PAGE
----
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Steam engine

A steam engine is a heat engine that makes use of the potential energy that exists as pressure in steam, converting it to mechanical work. Steam engines were used in pumps, locomotive trains and steam ships, and were essential to the Industrial Revolution. They are still used for electrical power generation.

A steam engine needs a boiler to boil water to produce steam under pressure. Any heat source can be used, but the most common is a wood or coal fire. The steam is allowed to expand by pushing against a piston or turbine, whose motion is used to do work.

The first steam device, the aeolipile, was invented by Heron of Alexandria, a Greek, in the 1st century AD, but used only as a toy. Denis Papin, a French physicist, built a working model of a steam engine after observing steam escaping from his pressure cooker in about 1679. Early industrial steam engines were designed by Thomas Savery (1698), Thomas Newcomen (1712), and James Watt (1769), each of whom added new refinements.

Early engines worked by the vacuum of condensing steam, whereas later types (such as steam locomotives, used the power of expanding steam.

Steam engines are of various types but most are reciprocal piston or turbine devices.

Nicolas-Joseph Cugnot demonstrated the first functional self-propelled steam vehicle, his "steam wagon", in 1769. Arguably, this was the first automobile. Steam engine powered automobiles continued to compete with other motive systems into the early decades of the 20th century. However steam engines are less favored for automobiles, which are generally powered by internal combustion engines, because steam requires at least thirty seconds (in a flash boiler) or so to develop pressure.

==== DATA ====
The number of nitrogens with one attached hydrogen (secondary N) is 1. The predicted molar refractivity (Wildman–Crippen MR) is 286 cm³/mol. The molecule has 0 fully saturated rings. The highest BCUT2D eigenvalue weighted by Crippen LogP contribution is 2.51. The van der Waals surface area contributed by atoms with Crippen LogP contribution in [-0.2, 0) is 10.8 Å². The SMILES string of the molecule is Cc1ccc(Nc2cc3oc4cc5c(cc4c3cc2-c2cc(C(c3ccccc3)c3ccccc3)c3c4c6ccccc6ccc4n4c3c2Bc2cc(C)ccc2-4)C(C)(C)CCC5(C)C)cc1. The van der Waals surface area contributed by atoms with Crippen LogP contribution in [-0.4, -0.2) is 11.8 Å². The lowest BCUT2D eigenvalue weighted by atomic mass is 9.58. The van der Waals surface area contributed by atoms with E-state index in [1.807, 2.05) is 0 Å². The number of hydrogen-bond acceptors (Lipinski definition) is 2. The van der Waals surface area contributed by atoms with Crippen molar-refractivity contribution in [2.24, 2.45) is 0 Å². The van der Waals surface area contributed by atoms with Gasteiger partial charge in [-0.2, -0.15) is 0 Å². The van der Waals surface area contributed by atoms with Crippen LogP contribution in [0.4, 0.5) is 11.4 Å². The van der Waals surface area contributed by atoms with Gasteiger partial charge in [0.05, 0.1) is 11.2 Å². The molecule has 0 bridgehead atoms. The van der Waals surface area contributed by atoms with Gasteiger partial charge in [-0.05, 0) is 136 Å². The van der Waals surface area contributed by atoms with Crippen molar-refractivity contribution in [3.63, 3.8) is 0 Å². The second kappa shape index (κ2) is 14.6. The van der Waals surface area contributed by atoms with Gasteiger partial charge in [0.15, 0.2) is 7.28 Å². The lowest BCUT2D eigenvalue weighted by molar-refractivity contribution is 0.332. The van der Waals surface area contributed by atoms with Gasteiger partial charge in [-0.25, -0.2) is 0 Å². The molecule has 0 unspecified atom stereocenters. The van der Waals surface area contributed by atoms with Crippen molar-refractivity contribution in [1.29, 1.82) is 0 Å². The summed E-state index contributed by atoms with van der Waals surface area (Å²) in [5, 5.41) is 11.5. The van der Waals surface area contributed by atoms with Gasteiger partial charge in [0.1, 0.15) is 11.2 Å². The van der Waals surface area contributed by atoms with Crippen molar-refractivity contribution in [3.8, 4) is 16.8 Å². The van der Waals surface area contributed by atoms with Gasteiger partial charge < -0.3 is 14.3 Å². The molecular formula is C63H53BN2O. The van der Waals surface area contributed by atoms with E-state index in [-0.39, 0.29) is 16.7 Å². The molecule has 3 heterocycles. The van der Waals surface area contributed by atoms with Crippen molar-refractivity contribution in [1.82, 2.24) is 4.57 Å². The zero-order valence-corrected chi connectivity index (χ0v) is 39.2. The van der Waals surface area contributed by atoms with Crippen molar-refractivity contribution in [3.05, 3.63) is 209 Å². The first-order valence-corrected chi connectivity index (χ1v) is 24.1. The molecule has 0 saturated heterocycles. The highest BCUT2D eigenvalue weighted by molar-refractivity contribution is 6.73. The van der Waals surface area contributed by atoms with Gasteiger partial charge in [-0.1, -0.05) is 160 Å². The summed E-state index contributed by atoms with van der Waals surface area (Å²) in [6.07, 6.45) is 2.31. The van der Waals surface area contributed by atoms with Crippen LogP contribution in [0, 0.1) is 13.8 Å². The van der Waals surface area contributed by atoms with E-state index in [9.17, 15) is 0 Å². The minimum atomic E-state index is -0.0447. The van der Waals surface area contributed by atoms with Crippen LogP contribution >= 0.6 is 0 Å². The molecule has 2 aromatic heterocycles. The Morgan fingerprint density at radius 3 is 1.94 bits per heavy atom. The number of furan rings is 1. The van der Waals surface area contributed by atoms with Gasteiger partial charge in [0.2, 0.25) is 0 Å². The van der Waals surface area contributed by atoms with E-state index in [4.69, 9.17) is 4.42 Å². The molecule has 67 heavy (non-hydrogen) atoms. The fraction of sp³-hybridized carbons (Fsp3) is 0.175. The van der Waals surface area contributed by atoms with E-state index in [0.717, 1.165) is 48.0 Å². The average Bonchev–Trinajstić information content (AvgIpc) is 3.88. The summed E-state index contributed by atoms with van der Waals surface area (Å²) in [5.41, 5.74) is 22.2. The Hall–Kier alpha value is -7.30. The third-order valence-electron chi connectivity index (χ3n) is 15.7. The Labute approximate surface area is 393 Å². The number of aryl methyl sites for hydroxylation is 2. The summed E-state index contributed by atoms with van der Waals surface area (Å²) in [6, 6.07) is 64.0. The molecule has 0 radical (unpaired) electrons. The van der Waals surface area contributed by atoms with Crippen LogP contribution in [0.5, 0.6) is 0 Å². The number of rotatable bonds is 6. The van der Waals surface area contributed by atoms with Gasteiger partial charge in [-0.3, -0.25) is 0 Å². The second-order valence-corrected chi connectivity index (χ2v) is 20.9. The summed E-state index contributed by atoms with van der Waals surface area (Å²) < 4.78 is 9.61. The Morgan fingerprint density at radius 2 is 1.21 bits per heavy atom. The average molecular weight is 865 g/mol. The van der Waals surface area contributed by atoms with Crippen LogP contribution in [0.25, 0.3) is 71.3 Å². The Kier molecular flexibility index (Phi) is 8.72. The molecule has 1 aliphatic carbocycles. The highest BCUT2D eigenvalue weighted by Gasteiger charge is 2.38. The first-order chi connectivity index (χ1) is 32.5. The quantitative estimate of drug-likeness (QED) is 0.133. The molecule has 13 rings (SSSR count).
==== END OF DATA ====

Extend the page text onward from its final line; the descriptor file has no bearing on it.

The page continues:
On February 21, 1804 at the Pen-y-Darren ironworks in Wales, the first self-propelling railway steam engine or steam locomotive built by Richard Trevithick was first demonstrated.

The strength of the steam engine for modern purposes is in its ability to convert raw heat into mechanical work. Unlike the internal combustion engine, the steam engine is not particular about the source of heat.

A steam engine exhausting to atmosphere will have an efficiency (including the boiler) of 5% but with the addition of a condenser the efficiency is greatly improved to 25% or better. A power station with exhaust reheat, etc. will achieve 30% efficiency.

One source of inefficiency is that the condenser causes losses by being somewhat hotter than the outside world. Thus any closed-cycle engine will always be somewhat less efficient than any open-cycle engine, because of condenser losses.

Most notably, without the use of a steam engine nuclear energy could not be harnessed for useful work, as a nuclear reactor does not directly generate either mechanical work or electrical energy - the reactor itself simply heats water. It is the steam engine which converts the heat energy into useful work.

Also see